City Council took steps Tuesday night to keep closer tabs on Lawrence Berkeley National Laboratory, which has clashed with city officials and neighborhood activists in recent months over a pair of large, proposed construction projects that activists say will damage the environment.
The council voted 6-2, with one abstention, to direct city staff to conduct preliminary analyses of all major planned development projects at the federal lab, which is operated by the University of California. Council also asked City Manager Weldon Rucker to appoint a member of his staff to serve as a liaison responsible for coordinating city and lab relations.
Mayor Tom Bates, who put the item on the agenda, said before the meeting that it was prompted in part by a sense that the city was caught unaware this year by lab plans to build a six-story, 94,000 square foot molecular foundry in Strawberry Canyon. The $85 million foundry would be dedicated to the study of nanoscience, the manipulation of materials at the molecular level.
City Councilmember Dona Spring also raised concerns Tuesday night about a recently announced lab proposal to build a separate, six-story office building and fill in part of a valley that includes Cafeteria Creek to make space for a 120-space parking lot.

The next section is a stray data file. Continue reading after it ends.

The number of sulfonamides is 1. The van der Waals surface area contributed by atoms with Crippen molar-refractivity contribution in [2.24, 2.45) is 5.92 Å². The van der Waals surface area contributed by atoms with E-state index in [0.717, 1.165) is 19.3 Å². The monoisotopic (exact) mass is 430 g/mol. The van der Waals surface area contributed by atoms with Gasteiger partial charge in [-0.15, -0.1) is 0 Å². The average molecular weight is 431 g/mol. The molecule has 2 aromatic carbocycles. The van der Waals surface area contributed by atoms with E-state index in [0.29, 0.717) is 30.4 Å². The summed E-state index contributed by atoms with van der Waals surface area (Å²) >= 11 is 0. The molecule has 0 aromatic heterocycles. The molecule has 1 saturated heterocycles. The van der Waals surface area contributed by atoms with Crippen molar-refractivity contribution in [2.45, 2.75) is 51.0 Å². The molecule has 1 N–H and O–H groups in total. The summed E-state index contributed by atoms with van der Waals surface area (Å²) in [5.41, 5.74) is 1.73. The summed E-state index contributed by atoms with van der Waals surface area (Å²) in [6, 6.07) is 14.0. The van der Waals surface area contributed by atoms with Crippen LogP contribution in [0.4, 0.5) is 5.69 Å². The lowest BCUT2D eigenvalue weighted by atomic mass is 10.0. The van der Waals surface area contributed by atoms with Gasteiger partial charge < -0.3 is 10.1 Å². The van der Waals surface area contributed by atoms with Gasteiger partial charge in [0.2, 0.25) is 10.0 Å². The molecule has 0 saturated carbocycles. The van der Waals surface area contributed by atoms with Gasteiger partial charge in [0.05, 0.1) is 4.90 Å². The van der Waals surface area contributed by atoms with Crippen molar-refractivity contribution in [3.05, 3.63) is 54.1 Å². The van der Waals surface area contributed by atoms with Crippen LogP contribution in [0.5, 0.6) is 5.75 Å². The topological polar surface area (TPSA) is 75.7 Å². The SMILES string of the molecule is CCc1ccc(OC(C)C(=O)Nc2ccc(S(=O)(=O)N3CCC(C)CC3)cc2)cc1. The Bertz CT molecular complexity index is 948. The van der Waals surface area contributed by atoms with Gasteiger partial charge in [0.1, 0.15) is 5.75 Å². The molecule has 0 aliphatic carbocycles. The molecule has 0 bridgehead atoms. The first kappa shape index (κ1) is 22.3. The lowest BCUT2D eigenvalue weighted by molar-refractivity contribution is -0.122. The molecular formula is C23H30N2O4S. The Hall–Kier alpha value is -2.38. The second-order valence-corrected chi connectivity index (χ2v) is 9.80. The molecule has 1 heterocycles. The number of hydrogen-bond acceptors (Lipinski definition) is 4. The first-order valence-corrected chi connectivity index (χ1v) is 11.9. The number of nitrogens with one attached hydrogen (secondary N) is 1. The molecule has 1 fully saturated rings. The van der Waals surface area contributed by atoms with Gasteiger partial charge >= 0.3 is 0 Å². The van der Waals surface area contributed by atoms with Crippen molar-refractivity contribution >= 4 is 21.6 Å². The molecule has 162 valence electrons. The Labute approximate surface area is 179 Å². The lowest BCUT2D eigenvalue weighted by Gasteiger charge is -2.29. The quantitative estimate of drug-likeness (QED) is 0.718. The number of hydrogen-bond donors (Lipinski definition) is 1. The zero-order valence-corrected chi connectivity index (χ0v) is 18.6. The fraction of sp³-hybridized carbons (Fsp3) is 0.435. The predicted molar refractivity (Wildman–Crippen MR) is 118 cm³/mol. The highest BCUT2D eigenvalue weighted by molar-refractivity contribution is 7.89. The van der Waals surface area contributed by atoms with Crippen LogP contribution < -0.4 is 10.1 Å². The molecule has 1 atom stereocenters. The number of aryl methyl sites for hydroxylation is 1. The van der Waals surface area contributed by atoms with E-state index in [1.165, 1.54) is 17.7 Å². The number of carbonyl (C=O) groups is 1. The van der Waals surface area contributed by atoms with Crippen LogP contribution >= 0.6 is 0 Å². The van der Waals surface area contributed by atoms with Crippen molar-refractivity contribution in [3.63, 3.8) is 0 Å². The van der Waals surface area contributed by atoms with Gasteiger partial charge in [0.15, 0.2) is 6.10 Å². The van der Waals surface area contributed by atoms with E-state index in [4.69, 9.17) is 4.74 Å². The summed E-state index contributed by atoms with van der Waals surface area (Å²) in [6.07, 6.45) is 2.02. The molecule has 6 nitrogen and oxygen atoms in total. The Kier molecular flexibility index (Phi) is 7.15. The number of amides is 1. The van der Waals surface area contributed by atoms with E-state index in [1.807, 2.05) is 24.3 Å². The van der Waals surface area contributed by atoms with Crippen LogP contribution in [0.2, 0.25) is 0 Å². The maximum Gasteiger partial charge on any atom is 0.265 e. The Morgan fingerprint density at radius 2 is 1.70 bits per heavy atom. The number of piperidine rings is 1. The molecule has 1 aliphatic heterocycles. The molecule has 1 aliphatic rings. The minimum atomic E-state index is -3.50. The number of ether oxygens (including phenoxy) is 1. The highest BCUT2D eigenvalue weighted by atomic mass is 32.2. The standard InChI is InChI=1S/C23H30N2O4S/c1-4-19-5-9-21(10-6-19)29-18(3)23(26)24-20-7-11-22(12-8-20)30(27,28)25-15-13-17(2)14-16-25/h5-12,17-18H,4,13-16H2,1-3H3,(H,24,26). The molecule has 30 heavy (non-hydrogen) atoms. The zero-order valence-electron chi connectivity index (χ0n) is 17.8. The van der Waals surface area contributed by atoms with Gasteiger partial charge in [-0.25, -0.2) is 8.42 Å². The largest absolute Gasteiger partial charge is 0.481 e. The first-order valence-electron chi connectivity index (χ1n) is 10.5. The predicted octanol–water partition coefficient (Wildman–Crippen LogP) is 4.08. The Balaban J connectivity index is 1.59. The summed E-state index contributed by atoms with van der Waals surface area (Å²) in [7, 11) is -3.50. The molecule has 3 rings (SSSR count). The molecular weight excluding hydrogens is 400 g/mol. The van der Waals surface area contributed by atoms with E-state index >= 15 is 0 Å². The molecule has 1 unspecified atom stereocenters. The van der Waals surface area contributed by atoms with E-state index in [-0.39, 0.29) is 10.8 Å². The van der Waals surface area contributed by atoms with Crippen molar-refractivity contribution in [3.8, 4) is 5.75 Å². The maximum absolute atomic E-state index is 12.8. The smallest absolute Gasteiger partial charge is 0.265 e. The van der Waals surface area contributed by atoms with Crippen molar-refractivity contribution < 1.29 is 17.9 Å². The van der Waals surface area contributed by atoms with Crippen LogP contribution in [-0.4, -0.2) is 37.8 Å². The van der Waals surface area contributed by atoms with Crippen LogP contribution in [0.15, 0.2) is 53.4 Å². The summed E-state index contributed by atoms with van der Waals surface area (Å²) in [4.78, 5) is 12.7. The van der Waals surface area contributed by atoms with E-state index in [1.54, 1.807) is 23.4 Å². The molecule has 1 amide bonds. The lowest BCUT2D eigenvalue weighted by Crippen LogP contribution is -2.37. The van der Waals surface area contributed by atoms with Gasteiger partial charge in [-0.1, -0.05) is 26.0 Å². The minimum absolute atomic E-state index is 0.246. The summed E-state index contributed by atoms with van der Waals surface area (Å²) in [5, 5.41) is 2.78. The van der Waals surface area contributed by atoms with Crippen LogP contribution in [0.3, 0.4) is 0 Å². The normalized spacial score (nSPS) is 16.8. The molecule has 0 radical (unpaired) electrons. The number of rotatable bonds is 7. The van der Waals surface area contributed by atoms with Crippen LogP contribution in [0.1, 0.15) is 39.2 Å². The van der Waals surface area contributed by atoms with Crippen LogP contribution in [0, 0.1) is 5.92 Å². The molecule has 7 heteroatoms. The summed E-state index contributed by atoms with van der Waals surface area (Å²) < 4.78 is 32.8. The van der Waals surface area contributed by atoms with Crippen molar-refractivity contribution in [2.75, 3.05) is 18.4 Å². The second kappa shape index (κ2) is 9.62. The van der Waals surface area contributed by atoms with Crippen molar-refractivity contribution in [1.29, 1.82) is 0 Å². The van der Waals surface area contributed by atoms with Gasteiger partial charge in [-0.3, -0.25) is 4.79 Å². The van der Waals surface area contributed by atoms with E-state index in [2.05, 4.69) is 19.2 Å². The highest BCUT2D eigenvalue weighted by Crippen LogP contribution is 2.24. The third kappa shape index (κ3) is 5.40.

Terry Powell, community relations officer for the lab, said she was pleased with the council’s move to put a liaison in place.
“I actually think it’s going to be helpful,” she said. “It will help us focus and provide information through one single point of contact.”
Powell said the lab informed city planning staff last fall of its plans for the foundry, but the message did not seem to make its way to City Councilmembers. Having a designated liaison will help, she said.
But City Councilmember Margaret Breland raised concerns Tuesday night about an-as-yet unnamed, overloaded staffer taking on the large job of monitoring lab activities. Bates and City Manager Weldon Rucker countered that the liaison would simply be a point of contact and would work with many others to do the work of analyzing planned lab projects.
The council also squabbled over the scope of the measure. Councilmember Gordon Wozniak, a former senior scientist at the lab, argued that it should not cover projects planned for the portion of lab-owned land in neighboring Oakland.
“I...think this is a bad precedent,” said Wozniak, arguing that the city should not be spending inordinate amounts of time studying projects in other jurisdictions.
Bates joked that Berkeley studies projects all over the world, making reference to the council’s predilection for passing resolutions on international issues practice that has repeatedly won national press attention, not all of it flattering.
Councilmember Kriss Worthington said it would be “foolhardy” to study only some of the projects at the lab.
“Pollution knows no lines,” he said. “Radiation does not stop because there’s a ‘Nuclear Free Berkeley’ sign on the line.”
In the end, Wozniak and Councilmember Betty Olds voted against the measure with Vice Mayor Maudelle Shirek abstaining.